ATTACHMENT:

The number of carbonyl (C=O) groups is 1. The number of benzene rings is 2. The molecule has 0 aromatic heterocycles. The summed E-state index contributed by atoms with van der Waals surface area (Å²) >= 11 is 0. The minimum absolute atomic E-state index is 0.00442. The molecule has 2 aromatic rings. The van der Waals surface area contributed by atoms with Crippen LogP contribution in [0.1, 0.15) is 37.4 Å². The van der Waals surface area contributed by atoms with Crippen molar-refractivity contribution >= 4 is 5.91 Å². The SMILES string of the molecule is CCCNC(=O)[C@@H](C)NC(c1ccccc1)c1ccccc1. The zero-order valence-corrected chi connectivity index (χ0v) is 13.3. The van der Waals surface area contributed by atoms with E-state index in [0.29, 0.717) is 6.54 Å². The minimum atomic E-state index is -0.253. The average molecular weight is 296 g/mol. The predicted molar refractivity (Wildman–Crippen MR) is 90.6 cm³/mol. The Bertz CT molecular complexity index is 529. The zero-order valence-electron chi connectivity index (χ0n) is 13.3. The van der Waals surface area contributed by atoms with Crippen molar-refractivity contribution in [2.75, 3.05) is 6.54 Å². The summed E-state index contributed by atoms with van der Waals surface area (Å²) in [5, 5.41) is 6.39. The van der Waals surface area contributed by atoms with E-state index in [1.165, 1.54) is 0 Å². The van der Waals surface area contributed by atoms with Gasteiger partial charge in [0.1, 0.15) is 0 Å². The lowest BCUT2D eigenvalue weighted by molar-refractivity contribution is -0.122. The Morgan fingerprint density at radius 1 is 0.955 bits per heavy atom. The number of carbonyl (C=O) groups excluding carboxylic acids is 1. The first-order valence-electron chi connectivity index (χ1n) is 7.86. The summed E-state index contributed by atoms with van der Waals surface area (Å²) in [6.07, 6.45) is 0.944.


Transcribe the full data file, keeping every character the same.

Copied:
The number of carbonyl (C=O) groups is 1. The number of benzene rings is 2. The molecule has 0 aromatic heterocycles. The summed E-state index contributed by atoms with van der Waals surface area (Å²) >= 11 is 0. The minimum absolute atomic E-state index is 0.00442. The molecule has 2 aromatic rings. The van der Waals surface area contributed by atoms with Crippen LogP contribution in [0.1, 0.15) is 37.4 Å². The van der Waals surface area contributed by atoms with Crippen molar-refractivity contribution >= 4 is 5.91 Å². The SMILES string of the molecule is CCCNC(=O)[C@@H](C)NC(c1ccccc1)c1ccccc1. The zero-order valence-corrected chi connectivity index (χ0v) is 13.3. The van der Waals surface area contributed by atoms with E-state index in [0.29, 0.717) is 6.54 Å². The minimum atomic E-state index is -0.253. The average molecular weight is 296 g/mol. The predicted molar refractivity (Wildman–Crippen MR) is 90.6 cm³/mol. The Bertz CT molecular complexity index is 529. The zero-order valence-electron chi connectivity index (χ0n) is 13.3. The van der Waals surface area contributed by atoms with Crippen molar-refractivity contribution in [2.75, 3.05) is 6.54 Å². The summed E-state index contributed by atoms with van der Waals surface area (Å²) in [5, 5.41) is 6.39. The van der Waals surface area contributed by atoms with E-state index in [1.165, 1.54) is 0 Å². The van der Waals surface area contributed by atoms with Gasteiger partial charge in [0.1, 0.15) is 0 Å². The lowest BCUT2D eigenvalue weighted by molar-refractivity contribution is -0.122. The Morgan fingerprint density at radius 1 is 0.955 bits per heavy atom. The number of carbonyl (C=O) groups excluding carboxylic acids is 1. The first-order valence-electron chi connectivity index (χ1n) is 7.86. The summed E-state index contributed by atoms with van der Waals surface area (Å²) in [6.07, 6.45) is 0.944.